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Showing posts with label Mary. Show all posts
Showing posts with label Mary. Show all posts

Sunday, August 24, 2014

A Pentecostal Christian takes a second look at Mary

The Mother of Our Lord

I suppose one of the most distracting Catholic practices that continues to annoy the Protestant community is the adoration (which they see as excessive, and for all intents and purposes unwarranted) ascribed to Mary.

Doctrinal issues aside for a moment; however, let me see if I can help by suggesting that this prejudicial view of Marian devotions is, in my opinion, the same as judging Pentecostals by the practices of their snake handling cousins.

Next, may I also suggest that devotion is not necessarily adoration or worship; it may also result from fear as we seen present as a result of the Fatima aberration—also known as the aberration of Our Lady of the Rosary— when Mary supposedly appeared to three peasant Portuguese children and entrusted them with three secrets which reportedly involved Hell, Hell, World War I and World War II, and the attempted assassination by gunshot of Pope John Paul II (the details of which would be discursive at this point). However, providence would have it, the Lady of the Rosary (Mary) offered a way out which (not so surprising to the critics) included not just wholescale repentance, but a rigorously praying of the rosary, as well. Of course, we all know the results. Apparently, the faithful did not pray the rosary enough; because, God forbid that Our Lady of the Rosary could fail at such a crucial time as that.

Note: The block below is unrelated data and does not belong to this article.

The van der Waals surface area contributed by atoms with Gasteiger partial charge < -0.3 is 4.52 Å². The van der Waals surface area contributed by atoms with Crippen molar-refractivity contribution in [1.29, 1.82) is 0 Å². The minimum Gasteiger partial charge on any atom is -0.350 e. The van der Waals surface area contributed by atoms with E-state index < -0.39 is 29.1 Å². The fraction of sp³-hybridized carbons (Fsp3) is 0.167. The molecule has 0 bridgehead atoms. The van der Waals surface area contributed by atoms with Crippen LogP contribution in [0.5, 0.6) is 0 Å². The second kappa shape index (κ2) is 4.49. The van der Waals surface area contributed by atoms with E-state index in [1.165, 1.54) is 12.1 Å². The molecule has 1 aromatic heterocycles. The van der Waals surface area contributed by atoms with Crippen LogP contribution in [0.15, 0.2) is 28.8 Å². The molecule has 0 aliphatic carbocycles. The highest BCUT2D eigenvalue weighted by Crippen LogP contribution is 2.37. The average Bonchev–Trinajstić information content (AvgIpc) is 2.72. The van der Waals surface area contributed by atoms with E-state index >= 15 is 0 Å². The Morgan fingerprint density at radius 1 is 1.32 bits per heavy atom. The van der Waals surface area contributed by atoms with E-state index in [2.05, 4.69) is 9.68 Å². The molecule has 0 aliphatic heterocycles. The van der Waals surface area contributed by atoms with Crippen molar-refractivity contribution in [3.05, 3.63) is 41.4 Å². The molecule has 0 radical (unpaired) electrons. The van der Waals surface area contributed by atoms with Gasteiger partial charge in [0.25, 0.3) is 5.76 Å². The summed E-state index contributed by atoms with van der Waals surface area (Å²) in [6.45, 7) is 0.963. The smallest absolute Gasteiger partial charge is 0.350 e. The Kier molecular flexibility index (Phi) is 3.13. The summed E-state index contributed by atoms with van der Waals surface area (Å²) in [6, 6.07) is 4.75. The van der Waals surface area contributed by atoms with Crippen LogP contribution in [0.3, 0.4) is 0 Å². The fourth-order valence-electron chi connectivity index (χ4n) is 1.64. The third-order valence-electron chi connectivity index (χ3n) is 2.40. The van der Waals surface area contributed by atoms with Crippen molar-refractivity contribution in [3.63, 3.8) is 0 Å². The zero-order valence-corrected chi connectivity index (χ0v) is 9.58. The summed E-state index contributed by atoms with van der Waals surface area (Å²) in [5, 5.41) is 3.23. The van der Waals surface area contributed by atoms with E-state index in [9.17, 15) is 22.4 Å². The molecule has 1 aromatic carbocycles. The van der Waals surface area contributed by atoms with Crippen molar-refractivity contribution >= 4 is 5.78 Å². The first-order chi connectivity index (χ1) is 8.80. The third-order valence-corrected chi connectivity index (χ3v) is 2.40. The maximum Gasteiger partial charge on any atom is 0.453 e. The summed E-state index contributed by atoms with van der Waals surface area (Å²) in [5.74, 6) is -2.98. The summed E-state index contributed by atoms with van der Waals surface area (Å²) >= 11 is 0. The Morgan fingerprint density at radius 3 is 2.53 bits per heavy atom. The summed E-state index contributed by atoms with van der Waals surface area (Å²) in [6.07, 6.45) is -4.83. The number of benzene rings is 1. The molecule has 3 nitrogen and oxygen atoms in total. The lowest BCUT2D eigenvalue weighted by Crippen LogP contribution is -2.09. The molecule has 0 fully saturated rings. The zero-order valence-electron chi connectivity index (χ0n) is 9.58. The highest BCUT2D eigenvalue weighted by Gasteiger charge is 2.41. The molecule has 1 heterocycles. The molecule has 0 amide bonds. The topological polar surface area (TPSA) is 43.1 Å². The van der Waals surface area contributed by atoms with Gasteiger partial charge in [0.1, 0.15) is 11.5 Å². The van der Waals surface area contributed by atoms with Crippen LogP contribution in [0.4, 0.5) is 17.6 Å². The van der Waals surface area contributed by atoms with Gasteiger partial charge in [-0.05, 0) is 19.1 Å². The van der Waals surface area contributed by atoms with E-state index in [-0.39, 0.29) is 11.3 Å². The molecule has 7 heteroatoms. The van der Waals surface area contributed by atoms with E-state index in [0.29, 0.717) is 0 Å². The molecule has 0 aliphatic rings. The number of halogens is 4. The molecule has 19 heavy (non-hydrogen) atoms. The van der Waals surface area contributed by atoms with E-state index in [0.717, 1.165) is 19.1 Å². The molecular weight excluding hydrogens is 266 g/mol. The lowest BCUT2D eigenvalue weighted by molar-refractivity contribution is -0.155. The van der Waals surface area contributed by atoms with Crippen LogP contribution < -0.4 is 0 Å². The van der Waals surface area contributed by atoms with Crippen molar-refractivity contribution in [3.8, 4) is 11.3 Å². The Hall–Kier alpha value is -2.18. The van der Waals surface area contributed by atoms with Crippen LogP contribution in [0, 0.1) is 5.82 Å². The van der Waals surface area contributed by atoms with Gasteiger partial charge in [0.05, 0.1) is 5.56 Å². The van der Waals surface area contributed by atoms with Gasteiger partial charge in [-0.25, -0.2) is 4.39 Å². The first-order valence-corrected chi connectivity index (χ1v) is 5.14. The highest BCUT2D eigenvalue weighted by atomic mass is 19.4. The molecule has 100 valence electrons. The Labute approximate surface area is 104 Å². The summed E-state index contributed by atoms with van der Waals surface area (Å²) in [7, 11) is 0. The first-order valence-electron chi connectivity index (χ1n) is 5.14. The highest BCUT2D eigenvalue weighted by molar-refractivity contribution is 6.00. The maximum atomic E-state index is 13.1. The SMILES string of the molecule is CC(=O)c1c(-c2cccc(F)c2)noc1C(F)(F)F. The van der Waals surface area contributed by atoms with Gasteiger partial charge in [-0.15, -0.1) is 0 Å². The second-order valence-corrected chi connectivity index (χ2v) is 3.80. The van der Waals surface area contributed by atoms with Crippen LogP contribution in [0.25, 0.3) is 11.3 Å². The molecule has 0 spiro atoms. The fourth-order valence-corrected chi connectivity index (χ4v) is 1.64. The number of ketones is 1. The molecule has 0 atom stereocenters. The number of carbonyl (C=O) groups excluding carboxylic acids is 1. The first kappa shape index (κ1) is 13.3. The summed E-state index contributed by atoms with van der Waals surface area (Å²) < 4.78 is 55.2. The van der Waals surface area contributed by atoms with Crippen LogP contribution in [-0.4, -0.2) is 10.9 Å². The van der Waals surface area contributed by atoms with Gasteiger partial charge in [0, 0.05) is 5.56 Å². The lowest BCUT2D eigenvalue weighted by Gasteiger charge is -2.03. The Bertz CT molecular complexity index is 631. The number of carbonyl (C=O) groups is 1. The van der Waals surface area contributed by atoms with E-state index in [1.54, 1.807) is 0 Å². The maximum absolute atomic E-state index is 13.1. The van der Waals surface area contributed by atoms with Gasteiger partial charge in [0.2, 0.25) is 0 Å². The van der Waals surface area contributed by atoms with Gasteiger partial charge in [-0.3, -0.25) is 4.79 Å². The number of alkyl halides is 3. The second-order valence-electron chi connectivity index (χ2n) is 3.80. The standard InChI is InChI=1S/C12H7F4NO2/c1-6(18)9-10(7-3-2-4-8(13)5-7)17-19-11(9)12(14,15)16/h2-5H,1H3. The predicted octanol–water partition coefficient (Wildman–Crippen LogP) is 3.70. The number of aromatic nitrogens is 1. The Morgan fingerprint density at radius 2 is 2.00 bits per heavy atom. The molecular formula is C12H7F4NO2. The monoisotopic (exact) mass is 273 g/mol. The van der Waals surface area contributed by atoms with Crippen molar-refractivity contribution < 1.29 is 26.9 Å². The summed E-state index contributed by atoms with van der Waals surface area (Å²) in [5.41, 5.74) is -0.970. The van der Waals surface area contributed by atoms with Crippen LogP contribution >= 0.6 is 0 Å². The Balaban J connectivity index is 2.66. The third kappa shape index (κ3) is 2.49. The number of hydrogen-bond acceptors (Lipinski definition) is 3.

So, in my opinion—because of so far unproven practices such as this, we must set devotional practices aside when considering Marian theology. As someone remarked long ago, “What is, is not necessarily what ought to be.” However, after having made that comment, it should be noted that the Lady of the Rosary cult has a huge following, including the late Pope, now saint, John Paul II who credits her with saving his life.

On the same token, for instance, even a distorted and fearful worship of God although wrong does not necessarily negate the worship of God all together—any more than an excessive Mariolatry, rules out  a proper respect for the role of Mary, The Mother of Our Lord, in the Church.

The problem, however, for the Protestant community (although, not all non-Catholics or Orthodox like high Anglicans; and, yes, even Luther and Calvin) is rooted not in who she was, but who she is. For those that pray to her, she is very much alive—as a matter of fact, more alive than ever. Now, if to be absent from the body is to be present with the Lord, as Paul said, then we must believe that death for the saint is only a move; and in her case, a move upward.

Now, if these saints—modern or otherwise, are alive and present with the Lord, the reasoning goes, then why can we not also pray to them? Furthermore, they continue, the book of Hebrews tells us that we are surround by a great cloud of witnesses, those heroes and heroines of the Faith that have gone on before us—people like: Abraham, Isaac, Jacob and Esau, Joseph and Moses; and, yes, a prostitute named, Rahab, because she welcomed the spies, and the list goes on and on to include Gideon, Barak, Samson and Jephthah, David and Samuel and the prophets. Oh, my, quite a cloud, I would say. None-the-less, it is needless to say, that any one of them was saintly than Mary, the Mother of God’s only begotten Son.